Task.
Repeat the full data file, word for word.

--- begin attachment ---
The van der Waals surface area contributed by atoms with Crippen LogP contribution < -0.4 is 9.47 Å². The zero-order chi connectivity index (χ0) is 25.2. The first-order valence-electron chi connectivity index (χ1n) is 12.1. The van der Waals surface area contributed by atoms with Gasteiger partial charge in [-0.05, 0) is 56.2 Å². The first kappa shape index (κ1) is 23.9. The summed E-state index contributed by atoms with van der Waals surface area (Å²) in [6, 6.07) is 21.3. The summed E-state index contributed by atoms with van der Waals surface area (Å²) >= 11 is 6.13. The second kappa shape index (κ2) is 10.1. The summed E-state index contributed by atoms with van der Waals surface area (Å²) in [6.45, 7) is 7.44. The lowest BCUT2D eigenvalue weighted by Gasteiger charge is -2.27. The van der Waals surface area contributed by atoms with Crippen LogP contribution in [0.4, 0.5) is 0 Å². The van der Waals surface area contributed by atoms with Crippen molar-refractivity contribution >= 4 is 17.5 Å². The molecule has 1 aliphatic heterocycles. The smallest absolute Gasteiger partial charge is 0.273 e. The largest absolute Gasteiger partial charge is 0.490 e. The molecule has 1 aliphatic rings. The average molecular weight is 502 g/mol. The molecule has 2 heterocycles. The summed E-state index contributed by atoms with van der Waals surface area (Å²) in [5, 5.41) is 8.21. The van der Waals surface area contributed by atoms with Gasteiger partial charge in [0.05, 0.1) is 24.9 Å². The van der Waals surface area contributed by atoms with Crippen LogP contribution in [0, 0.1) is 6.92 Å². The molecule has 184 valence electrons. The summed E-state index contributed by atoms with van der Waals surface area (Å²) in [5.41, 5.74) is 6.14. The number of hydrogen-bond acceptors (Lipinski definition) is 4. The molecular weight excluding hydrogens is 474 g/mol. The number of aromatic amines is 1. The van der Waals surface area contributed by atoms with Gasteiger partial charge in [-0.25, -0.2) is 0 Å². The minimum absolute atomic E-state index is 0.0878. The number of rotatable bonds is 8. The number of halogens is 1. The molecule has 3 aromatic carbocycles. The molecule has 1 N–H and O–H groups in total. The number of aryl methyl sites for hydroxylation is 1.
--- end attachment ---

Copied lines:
The van der Waals surface area contributed by atoms with Crippen LogP contribution < -0.4 is 9.47 Å². The zero-order chi connectivity index (χ0) is 25.2. The first-order valence-electron chi connectivity index (χ1n) is 12.1. The van der Waals surface area contributed by atoms with Gasteiger partial charge in [-0.05, 0) is 56.2 Å². The first kappa shape index (κ1) is 23.9. The summed E-state index contributed by atoms with van der Waals surface area (Å²) in [6, 6.07) is 21.3. The summed E-state index contributed by atoms with van der Waals surface area (Å²) >= 11 is 6.13. The second kappa shape index (κ2) is 10.1. The summed E-state index contributed by atoms with van der Waals surface area (Å²) in [6.45, 7) is 7.44. The lowest BCUT2D eigenvalue weighted by Gasteiger charge is -2.27. The van der Waals surface area contributed by atoms with Crippen LogP contribution in [0.4, 0.5) is 0 Å². The van der Waals surface area contributed by atoms with Crippen molar-refractivity contribution >= 4 is 17.5 Å². The molecule has 1 aliphatic heterocycles. The smallest absolute Gasteiger partial charge is 0.273 e. The largest absolute Gasteiger partial charge is 0.490 e. The molecule has 1 aliphatic rings. The average molecular weight is 502 g/mol. The molecule has 2 heterocycles. The summed E-state index contributed by atoms with van der Waals surface area (Å²) in [5, 5.41) is 8.21. The van der Waals surface area contributed by atoms with Gasteiger partial charge in [0.05, 0.1) is 24.9 Å². The van der Waals surface area contributed by atoms with Crippen LogP contribution in [0, 0.1) is 6.92 Å². The molecule has 184 valence electrons. The summed E-state index contributed by atoms with van der Waals surface area (Å²) in [5.41, 5.74) is 6.14. The number of hydrogen-bond acceptors (Lipinski definition) is 4. The molecular weight excluding hydrogens is 474 g/mol. The number of aromatic amines is 1. The van der Waals surface area contributed by atoms with Gasteiger partial charge in [-0.25, -0.2) is 0 Å². The minimum absolute atomic E-state index is 0.0878. The number of rotatable bonds is 8. The number of halogens is 1. The molecule has 3 aromatic carbocycles. The molecule has 1 N–H and O–H groups in total. The number of aryl methyl sites for hydroxylation is 1.